Union sues HCA California hospital, accused of facilitating spread of COVID-19

A union representing 1,190 workers at Riverside (Calif.) Community Hospital has sued the facility, alleging it recklessly facilitated COVID-19 spread, increasing the likelihood of patients, employees, visitors and community would be infected.

Service Employees International Union–United Healthcare Workers West filed the lawsuit Aug. 20 in the Superior Court of California in Riverside County. The suit also named the hospital's parent company, Nashville, Tenn.-based HCA Healthcare.

The plaintiffs include three hospital workers who contracted COVID-19 and the daughter of a hospital employee who died from COVID-19.  

"All of us as healthcare workers know we face higher risks in a hospital environment where we work in close proximity to patients suffering from COVID-19, but this hospital and its parent company didn't follow CDC guidelines and didn't seem to care about our safety or the safety of our patients," one of the plaintiffs, Gladys Reyes, who works as a lab assistant and phlebotomist at the hospital, said in a news release. "I was told I didn't need a second COVID-19 test before returning to work in July even though I still had symptoms. I took one anyway and tested positive."

The lawsuit alleges that the hospital and HCA's policies and practices "created or substantially assisted in the creation of an actionable public nuisance" under state law, which "caused substantial, life-threatening harms to the health and safety" of patients, visitors and the community.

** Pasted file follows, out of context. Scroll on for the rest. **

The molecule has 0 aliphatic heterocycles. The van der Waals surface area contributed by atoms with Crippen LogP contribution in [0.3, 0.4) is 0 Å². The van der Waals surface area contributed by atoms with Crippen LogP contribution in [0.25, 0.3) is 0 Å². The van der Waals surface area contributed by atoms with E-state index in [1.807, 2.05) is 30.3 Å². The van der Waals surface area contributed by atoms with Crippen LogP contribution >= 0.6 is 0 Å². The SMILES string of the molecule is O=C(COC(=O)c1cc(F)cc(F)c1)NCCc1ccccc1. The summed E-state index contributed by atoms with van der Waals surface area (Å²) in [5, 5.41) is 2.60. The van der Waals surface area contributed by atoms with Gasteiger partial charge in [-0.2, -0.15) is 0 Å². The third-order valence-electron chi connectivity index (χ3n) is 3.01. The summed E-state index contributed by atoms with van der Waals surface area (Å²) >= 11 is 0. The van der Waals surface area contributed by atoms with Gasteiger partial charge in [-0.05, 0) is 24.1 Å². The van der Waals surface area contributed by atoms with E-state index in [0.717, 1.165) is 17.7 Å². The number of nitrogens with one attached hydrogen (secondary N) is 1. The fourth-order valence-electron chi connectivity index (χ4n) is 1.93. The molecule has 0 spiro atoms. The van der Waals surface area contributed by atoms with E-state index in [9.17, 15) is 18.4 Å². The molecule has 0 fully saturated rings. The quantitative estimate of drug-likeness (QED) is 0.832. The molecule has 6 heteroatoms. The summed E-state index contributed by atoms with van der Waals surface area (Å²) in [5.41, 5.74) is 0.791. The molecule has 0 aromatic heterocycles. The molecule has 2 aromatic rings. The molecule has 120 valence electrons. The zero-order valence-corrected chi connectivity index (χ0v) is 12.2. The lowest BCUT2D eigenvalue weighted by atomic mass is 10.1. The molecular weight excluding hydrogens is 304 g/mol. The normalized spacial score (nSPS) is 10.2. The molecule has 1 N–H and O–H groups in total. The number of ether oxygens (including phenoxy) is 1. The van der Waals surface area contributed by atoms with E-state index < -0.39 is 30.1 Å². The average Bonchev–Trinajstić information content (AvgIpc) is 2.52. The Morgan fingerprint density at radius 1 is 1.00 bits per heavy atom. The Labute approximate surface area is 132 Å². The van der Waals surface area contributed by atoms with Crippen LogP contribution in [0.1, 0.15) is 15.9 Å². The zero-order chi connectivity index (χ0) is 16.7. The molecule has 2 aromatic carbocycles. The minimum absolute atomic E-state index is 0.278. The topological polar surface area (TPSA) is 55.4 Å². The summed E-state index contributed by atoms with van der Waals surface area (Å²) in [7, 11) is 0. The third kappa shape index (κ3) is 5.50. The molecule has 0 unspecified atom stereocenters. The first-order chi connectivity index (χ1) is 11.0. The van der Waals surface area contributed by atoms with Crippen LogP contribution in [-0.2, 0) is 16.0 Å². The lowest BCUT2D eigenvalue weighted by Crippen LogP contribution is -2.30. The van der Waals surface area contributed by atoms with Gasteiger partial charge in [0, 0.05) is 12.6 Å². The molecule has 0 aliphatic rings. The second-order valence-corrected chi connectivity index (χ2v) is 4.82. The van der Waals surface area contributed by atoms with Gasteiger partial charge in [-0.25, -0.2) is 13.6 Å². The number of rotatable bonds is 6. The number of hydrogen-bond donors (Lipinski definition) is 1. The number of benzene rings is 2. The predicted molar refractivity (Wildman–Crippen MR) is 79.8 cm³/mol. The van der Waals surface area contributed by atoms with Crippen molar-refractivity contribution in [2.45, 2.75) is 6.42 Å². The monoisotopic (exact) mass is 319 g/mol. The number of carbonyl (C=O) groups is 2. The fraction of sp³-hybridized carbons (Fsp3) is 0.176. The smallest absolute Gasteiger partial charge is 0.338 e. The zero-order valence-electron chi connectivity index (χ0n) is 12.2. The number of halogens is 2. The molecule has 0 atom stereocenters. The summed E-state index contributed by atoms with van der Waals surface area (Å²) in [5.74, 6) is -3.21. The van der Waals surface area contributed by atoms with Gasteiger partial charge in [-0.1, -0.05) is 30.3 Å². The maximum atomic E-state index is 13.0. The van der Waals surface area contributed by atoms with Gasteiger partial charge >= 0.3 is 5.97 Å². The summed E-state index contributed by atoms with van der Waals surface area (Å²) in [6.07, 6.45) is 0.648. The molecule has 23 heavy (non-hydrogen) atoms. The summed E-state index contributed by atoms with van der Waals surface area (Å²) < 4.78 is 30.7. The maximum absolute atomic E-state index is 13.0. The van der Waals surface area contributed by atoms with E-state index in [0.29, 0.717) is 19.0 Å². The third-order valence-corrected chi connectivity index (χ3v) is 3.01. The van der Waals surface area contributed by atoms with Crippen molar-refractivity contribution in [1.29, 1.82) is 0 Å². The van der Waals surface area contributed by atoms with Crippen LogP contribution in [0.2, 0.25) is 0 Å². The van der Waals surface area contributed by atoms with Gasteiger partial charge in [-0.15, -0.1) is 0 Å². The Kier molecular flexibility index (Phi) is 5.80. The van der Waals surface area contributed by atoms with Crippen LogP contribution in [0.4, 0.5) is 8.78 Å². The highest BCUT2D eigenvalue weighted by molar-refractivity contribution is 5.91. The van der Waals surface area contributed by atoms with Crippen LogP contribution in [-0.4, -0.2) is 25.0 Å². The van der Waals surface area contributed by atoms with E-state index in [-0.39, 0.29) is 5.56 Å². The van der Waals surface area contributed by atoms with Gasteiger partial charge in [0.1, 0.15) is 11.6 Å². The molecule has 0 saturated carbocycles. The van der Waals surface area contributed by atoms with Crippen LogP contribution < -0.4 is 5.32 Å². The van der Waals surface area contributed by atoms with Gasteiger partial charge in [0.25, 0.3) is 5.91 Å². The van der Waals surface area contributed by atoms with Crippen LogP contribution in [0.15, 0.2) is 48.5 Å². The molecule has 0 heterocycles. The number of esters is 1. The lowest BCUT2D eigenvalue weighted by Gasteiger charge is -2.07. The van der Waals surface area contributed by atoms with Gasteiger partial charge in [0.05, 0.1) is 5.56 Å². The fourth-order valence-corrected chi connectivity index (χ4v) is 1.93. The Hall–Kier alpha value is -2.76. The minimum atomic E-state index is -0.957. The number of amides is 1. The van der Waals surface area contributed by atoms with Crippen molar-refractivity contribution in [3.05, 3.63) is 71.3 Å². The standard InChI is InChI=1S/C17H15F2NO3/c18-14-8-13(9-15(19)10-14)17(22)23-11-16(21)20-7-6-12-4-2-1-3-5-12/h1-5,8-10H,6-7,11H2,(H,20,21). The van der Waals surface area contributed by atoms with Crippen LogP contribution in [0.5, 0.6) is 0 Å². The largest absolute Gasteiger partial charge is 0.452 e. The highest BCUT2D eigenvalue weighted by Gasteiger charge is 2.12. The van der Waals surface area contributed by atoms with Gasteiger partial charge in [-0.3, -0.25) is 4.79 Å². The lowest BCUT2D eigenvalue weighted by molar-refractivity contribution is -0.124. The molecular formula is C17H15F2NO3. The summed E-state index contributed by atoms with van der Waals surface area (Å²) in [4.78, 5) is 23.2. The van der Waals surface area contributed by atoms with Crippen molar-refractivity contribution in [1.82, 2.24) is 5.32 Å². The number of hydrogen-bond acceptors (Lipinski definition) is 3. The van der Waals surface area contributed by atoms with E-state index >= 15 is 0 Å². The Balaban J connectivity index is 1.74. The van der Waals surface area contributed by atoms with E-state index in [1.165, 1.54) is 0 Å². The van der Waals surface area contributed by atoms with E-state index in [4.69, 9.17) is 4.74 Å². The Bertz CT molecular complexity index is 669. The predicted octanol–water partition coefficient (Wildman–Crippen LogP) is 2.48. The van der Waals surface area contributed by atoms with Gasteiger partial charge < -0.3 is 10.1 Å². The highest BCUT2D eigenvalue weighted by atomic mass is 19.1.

Allegations by the union include requiring employees to work without optimal personal protective equipment; forcing sick employees to work despite having symptoms consistent with the virus; and pressuring workers to not take "reasonable and necessary precautions" against COVID-19 exposure. 

In response to the lawsuit, Riverside Community Hospital sent a statement to Becker's Hospital Review pointing to its safety efforts to protect workers.

"Since day one, our top priority has been to protect them — to keep them safe and keep them employed — so they can best care for our patients," the hospital said. "Any suggestion otherwise ignores the extensive work, planning and training we have done to ensure the delivery of high-quality care during this pandemic.

"Our safety efforts have included testing of colleagues, universal masking and other safeguards, in line with guidance from the CDC. We're proud of our response and the significant resources we've deployed to help keep our colleagues safe."

The lawsuit is "an attempt for the union to gain publicity," the hospital stated, and it will vigorously defend itself against it. 

 

More articles on human resources:
About 700 Allegheny Health Network nurses vote to unionize
Washington state nurses union loses court battle against hospital over wages, breaks
9 recent hospital-union conflicts, agreements

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